The list goes on. And the smart response to all of them is “bullshit.” Marcus would frame it nicer. He’d say, “You can and you must.” He answered all of his prospects questions regarding fiberglass swimming pools and transformed his dying company to the most trafficked website in the world in the industry. Yes, sales followed. Big sales.

Marcus likes to say, “They ask. You answer.” It’s the first and most important of his “33 Laws of Content Marketing Success,” presented handsomely in this slide deck he asked me to design for him.

The 33 Undisputable Laws of Content Marketing Success from Marcus Sheridan

I’m going to stop here. I don’t want to muddy the most effective content marketing tip ever with content overload. It’s not the least bit complicated.

content marketing roadmap onramp

Barry Feldman
Barry Feldman, founder of Feldman Creative, is a prolific writer with 25 years of experience bringing his clients' online presence to the next level through copywriting and content marketing creation and consulting. He writes and educates clients on online marketing on The Point and on many other sites across the web. Connect with Barry on Google+.
Barry Feldman


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  • Ted

    90 pieces of content in 90 days? How could you create something of quality everyday? I’d rather create 2 outstanding pieces of content and promote those to the right audience. I like your concept of finding pain points but creating 90 pieces of content is unrealistic.

    • Barry Feldman

      You could easily have 10, 20, 30 people do the posts, as in 1 each. Creating the videos and podcasts could almost be real-time.

      You do it your way. I don’t disagree you must promote your content, but do disagree this strategy is unrealistic. It’s smart.

      Don’t get me wrong. There’s no magic number. It’s the tip that’s magic. Answer your customers’ questions. If you don’t do that, I recommend you don’t create ANY content.

  • Lindsey Renee

    This is deliciously simple! I like simple. I’m going to try it!! I guess I’m one of the crazy ones who loves a challenge . Just the act of the 90 day timeline is great because it gives you a deadline and forces you to not overthink.

    • Barry Feldman

      Cool, Lindsey. Don’t beat yourself up with the numbers. March down this path with the idea that by answering your customers’ questions you’ll be leading people to your site, teaching them the things you know and building your business.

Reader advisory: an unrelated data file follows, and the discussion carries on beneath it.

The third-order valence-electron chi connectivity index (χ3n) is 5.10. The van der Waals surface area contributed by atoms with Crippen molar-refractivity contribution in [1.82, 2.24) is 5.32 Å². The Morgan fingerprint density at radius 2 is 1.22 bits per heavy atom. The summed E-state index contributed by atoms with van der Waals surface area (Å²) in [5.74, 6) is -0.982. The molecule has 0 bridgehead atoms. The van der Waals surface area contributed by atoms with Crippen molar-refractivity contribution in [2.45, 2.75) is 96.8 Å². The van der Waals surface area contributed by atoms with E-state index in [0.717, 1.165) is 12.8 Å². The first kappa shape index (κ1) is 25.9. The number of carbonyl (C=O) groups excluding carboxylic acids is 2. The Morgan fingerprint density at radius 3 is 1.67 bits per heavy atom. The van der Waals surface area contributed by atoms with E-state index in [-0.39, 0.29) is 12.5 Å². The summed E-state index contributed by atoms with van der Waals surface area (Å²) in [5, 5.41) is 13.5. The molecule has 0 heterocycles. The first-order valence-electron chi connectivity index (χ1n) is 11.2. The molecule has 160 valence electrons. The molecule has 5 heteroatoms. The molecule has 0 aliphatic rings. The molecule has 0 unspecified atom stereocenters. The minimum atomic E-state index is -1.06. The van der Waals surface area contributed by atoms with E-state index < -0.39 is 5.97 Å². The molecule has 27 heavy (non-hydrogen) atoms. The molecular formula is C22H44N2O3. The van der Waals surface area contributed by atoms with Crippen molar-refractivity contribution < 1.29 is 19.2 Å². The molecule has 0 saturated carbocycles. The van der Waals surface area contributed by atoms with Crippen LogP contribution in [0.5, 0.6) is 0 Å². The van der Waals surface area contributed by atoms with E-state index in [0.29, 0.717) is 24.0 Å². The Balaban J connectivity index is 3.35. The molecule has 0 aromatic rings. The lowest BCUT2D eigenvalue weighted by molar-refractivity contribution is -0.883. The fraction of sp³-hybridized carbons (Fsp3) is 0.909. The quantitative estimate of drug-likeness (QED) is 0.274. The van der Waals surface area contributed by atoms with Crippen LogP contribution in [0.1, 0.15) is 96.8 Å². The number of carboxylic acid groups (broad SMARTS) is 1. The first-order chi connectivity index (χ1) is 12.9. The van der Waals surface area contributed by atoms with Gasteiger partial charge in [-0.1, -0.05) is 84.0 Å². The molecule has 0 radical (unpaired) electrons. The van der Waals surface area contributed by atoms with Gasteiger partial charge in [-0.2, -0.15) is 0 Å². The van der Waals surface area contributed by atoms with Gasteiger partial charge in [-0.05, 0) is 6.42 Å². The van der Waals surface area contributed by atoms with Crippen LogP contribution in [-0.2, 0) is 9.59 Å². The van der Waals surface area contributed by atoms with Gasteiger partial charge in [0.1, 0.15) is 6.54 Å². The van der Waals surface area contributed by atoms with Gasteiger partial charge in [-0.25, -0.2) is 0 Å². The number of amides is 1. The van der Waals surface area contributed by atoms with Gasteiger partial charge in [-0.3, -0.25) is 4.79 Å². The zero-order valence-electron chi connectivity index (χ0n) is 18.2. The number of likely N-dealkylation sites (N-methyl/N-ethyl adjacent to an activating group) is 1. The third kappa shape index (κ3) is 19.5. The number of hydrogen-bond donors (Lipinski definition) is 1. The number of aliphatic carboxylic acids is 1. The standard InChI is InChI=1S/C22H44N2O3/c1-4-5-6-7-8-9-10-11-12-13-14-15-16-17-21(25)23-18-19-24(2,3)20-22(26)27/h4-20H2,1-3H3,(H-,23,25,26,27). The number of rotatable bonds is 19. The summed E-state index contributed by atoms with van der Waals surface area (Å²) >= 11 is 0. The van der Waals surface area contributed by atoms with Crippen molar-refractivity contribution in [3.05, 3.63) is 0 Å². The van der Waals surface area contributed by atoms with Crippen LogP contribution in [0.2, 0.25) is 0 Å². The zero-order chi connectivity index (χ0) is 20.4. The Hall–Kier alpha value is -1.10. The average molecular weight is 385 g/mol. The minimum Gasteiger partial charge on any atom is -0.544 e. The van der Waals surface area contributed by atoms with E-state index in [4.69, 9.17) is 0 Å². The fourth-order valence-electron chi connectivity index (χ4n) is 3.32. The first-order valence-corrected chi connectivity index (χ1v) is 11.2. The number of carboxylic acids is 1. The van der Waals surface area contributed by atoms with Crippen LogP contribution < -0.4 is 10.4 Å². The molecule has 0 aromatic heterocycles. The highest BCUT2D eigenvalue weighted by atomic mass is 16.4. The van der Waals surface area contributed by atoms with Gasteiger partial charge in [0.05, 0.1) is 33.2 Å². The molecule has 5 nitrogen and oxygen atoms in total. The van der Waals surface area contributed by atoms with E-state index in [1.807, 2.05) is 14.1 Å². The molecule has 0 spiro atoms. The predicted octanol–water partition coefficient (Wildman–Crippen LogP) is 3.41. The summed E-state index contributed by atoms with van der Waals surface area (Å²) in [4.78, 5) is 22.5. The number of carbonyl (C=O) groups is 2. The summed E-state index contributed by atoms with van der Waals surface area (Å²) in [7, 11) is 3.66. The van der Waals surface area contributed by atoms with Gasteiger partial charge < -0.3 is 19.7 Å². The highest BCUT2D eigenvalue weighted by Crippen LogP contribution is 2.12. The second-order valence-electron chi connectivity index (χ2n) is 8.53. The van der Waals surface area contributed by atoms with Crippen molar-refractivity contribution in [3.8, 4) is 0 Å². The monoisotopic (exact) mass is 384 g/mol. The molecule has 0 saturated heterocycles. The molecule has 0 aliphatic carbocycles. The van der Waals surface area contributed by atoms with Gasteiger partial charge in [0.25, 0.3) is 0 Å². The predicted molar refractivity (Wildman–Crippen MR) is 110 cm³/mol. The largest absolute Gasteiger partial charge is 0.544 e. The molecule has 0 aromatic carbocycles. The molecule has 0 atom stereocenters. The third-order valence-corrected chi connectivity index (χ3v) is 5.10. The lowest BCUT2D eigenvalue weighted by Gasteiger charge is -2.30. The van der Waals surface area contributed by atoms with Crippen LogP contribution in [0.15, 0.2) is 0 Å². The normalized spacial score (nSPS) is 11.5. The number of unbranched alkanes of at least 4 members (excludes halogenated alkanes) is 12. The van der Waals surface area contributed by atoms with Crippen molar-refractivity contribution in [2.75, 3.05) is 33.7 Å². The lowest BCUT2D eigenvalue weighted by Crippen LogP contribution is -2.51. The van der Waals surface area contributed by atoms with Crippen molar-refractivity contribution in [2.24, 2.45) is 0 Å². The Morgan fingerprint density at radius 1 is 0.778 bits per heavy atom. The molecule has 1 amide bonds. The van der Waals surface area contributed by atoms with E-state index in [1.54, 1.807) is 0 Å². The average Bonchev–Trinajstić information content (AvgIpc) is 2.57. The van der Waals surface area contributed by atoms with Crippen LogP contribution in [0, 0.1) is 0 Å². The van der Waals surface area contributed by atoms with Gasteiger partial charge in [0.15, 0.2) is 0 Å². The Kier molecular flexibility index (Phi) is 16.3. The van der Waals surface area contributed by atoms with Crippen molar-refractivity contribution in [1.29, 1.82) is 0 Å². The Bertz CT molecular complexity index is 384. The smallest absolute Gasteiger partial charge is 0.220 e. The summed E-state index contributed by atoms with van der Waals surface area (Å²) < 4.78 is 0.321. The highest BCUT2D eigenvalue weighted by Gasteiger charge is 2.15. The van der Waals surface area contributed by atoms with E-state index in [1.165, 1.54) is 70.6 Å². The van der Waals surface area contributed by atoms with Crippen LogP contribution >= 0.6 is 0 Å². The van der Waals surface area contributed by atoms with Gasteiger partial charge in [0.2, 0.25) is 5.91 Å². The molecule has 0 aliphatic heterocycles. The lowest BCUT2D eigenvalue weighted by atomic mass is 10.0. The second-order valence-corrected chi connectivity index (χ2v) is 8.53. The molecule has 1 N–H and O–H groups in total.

Thanks for that great share on Google+.

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  • Sean Swanson

    I agree with this strategy especially getting tons of video and podcasts
    out. People love video and people love listening to detailed
    descriptions of a product or service. It allows them to feel more
    confident in what they are buying or the service they are paying for.
    Plus getting tons of content out there will help you be seen. Just look at the statistics on how many people are watching video and listing to podcasts. It’s amazing how many people do it every day.

  • Anoop Srivastava

    Barry, Good one. I like your first point Answer your top 30’s questions. It really very helpful in content creation.

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  • Davina K. Brewer

    I was reading and reading thinking, wait.. did he just steal this from Marcus Sheridan? Ha.. He makes so much sense — people, customers are asking questions, they are searching. It means they need help or a solution, a fix for a problem or just something they want. They’re out there searching for answers (if not specifically for what you’re selling), so help them out. FWIW.

  • Felix Brown

    Great post! I thought I knew all that but I did learn something new from your post.I understand there is to value of Content Marketing

  • Divye Kapoor

    Barry, at a fundamental level it’s really is the best tip for creating content. It’s wonderful and simple! I am for instance starting a jewelry e-commerce business and I am doing this alone. Coming up with ideas is also not so much an issue as you suggested to answer top 30 questions of your customers. Brilliant! But how do I get 10-20 people to write for me and that too for free? I think that’s what people would love to know 🙂

    • Barry Feldman

      Thanks Divye.

      If you do get 10 people to write for you for free, please come back and tell us how that’s done.